Thanks to WriterKat for her honest post at Medium.com:
Mental health issues seem to come with a gift in the creative art—or maybe it’s just part of the human condition.
I’ve never been diagnosed with a mental illness. But it’s probably because I’ve never been to a psychiatrist, except once when I was 12. I overdosed on my stepfather’s prescription medication and woke up in the hospital after having my stomach pumped. I had to visit a psychiatrist then, but I didn’t know him, didn’t trust him, and wasn’t about to tell him why I was trying to escape life.
I have since published many poems and short stories about my childhood trauma — mostly in three volumes of Break The Cycle>. In May 2023, I will launch another anthology dealing with mental health issues titled SCARS.
Mental health, like our physical and spiritual health, will decline—and we will suffer the consequences unless—we work to improve it.
This quote recently popped up in my Facebook memories from about ten years ago. It sums up my mental health to this day.
If I focused on the challenges, obstacles, hard times, or tragedies in life, I would not get out of bed from being so depressed. Instead, I find the lesson or greater good in EVERY situation. I stay in gratitude and keep the faith even when I want to cry or scream. I keep dreaming and find joy in simple things, like bubbles. Kathy Chaffin Gerstorff
Writing, blowing bubbles, walking in nature, swimming, praying, deep breathing, and listening to music are my go-to activities to relieve stress, anxiety, and too much reality.
Reading and learning also help strengthen my mind. I recently read a book that helped my mental and spiritual health: Praise the Lord and Pass the Prozac: A Helpful, Hopeful, by James “Jim” Watkins and Faith Watkins
I initially hesitated to read this book because I don’t even like taking an aspirin for a headache. I prefer holistic healing of the root cause rather than a pharmaceutical solution for the symptoms.
Ironically, Jim mentions diabetes in the promotion of his book. I’m dealing with Type 2 Diabetes. The doctors want me to take Metformin and insulin to get my blood glucose under control. I would rather make the dietary changes Dr. Cyrus Khambatta teaches, sit in a sauna like Dr. Rhonda Patrick’s scientific studies have proven to be effective, and follow Dr. Mandell’s advice to go for a walk to lower my blood sugar.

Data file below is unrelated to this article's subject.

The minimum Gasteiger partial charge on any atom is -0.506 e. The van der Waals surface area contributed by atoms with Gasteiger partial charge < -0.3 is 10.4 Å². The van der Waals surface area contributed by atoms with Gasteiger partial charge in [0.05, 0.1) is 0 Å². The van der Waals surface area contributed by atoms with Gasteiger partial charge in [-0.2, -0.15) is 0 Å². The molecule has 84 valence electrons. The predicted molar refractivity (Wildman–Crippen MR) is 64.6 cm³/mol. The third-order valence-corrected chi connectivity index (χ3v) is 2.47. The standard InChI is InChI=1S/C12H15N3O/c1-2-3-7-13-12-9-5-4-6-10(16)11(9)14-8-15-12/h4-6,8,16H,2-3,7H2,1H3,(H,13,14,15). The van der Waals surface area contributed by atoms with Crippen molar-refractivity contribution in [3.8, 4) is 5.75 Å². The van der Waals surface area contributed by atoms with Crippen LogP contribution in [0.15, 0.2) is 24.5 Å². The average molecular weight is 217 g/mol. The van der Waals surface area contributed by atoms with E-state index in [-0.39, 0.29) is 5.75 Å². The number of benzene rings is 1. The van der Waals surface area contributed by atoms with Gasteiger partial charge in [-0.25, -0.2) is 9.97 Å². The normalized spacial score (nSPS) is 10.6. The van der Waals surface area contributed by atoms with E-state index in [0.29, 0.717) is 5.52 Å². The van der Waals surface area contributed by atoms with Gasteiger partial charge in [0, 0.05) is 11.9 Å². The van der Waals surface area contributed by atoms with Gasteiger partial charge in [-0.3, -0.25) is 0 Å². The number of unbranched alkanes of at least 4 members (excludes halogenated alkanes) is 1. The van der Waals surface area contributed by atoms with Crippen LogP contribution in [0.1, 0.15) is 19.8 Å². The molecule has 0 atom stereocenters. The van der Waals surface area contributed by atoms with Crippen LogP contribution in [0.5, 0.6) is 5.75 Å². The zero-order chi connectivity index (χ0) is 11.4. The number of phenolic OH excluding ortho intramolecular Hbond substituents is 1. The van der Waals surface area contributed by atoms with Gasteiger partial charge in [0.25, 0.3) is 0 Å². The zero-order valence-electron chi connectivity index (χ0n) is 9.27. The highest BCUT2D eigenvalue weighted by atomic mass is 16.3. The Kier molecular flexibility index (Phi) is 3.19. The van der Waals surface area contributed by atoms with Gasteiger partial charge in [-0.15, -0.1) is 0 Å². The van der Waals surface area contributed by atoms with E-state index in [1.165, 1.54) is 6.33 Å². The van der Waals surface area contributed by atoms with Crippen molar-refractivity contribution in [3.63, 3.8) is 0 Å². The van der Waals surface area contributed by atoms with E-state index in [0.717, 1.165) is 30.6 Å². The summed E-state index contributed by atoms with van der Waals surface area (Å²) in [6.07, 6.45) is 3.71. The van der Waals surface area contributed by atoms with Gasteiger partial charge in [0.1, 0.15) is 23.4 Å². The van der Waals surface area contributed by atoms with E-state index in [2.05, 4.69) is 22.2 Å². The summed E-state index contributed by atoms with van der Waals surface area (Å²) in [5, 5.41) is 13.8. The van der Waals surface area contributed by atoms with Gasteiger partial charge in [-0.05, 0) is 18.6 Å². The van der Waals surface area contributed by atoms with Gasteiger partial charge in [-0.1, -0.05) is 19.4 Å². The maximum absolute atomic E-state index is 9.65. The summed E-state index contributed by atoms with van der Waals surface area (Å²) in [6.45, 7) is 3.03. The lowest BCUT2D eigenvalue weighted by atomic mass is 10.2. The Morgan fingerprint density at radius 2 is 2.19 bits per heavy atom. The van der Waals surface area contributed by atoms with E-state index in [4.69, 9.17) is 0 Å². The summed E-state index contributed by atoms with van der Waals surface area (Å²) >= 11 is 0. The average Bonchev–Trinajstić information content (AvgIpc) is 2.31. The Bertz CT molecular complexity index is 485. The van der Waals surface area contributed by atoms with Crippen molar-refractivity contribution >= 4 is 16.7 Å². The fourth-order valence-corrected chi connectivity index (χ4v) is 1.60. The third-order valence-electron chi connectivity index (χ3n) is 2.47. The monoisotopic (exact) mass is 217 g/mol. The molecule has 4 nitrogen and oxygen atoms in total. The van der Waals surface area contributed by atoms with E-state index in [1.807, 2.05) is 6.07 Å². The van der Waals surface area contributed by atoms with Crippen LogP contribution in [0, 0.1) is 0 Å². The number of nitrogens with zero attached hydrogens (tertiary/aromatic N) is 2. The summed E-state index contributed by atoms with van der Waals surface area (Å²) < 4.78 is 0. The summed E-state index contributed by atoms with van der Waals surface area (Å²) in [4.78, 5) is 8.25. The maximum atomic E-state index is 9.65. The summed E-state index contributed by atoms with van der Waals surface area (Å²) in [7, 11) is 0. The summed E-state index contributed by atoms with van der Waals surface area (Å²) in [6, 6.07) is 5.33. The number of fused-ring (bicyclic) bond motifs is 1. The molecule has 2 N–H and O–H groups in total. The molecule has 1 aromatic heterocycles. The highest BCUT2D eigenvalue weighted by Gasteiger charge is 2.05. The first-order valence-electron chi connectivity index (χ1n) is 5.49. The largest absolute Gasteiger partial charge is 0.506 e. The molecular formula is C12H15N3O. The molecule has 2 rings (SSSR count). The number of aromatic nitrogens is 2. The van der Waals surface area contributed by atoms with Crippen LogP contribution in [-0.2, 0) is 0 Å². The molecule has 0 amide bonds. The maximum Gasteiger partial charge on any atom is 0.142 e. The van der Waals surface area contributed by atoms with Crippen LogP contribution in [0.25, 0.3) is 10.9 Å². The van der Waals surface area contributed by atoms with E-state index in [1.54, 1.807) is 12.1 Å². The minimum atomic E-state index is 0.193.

I refuse prescription medication against my doctor’s advice and my family’s wishes. It would probably be the same with any other medical condition unless I had no choice.
Choice: that’s the keyword. If I couldn’t get out of bed, if I was in extreme pain, or if I couldn’t function otherwise, I would take the meds!
I like Jim and Faith’s introduction to Praise the Lord and Pass the Prozac:
This is not a self-help book on mental illness, but a devotional offering ten affirmations backed with Scripture and behavioral studies for those of us living with a variety of mental health challenges.
Praise the Lord and Pass the Prozac is a faith-based book for those dealing with mental illness, including anxiety, bipolar, depression, eating disorders, addictions, PTSD, ADD, OCD, etc. It includes Jim’s personal story about clinical depression, biblical references, and his humorous approach to healing. Faith writes from her professional therapist perspective and gives insights based on case studies from her practice as a Licensed Clinical Social Worker and Addictions Counselor.
As an abused child, I would have talked to a therapist like Faith. Her kindness and compassion shine through the stories in this book. If I had talked to a therapist, I could have saved myself years of working through undiagnosed mental health issues such as severe introversion, anxiety, OCD, eating disorders, etc.
Fortunately, I found faith in the biblical sense and read many books that helped me find my way out of the darkness. Books by Dr. Henry Cloud, Dr. Dan Allender, Louise Hay, and Joyce Meyer.
I am adding Praise the Lord and Pass the Prozac to my collection of books by my mental health mentors.
Jim’s humor and vulnerability in talking about his battle with depression, introversion, and three-letter words [ADD, ASD, OCD] speak to me. He lets me know that I’m not alone.
Faith’s advice to write in a journal confirms what I have always innately felt. Writing is therapeutic. Journaling inspired me to become a writer. Writing is the best way I have found to process my emotions.
In addition to the affirmations, Bible verses, personal experience, and professional advice Jim and Faith provide in Praise the Lord and Pass the Prozac, they also created a Spotify playlist to help uplift us. How cool is that? I love discovering new-to-me music!
I highly recommend reading Praise the Lord and Pass the Prozac to learn more about mental illness and this faith-based approach to healing that includes life-saving medication!
Thank you for reading. I appreciate your support.
I am an indie author focused on personal development, spirituality, holistic health, technology, adventure, and all the arts — especially music, poetry, books, and movies. I love creativity. If you are into the arts, self-improvement, or a curious creative, I invite you to subscribe for updates.
Thanks so much for your story and review.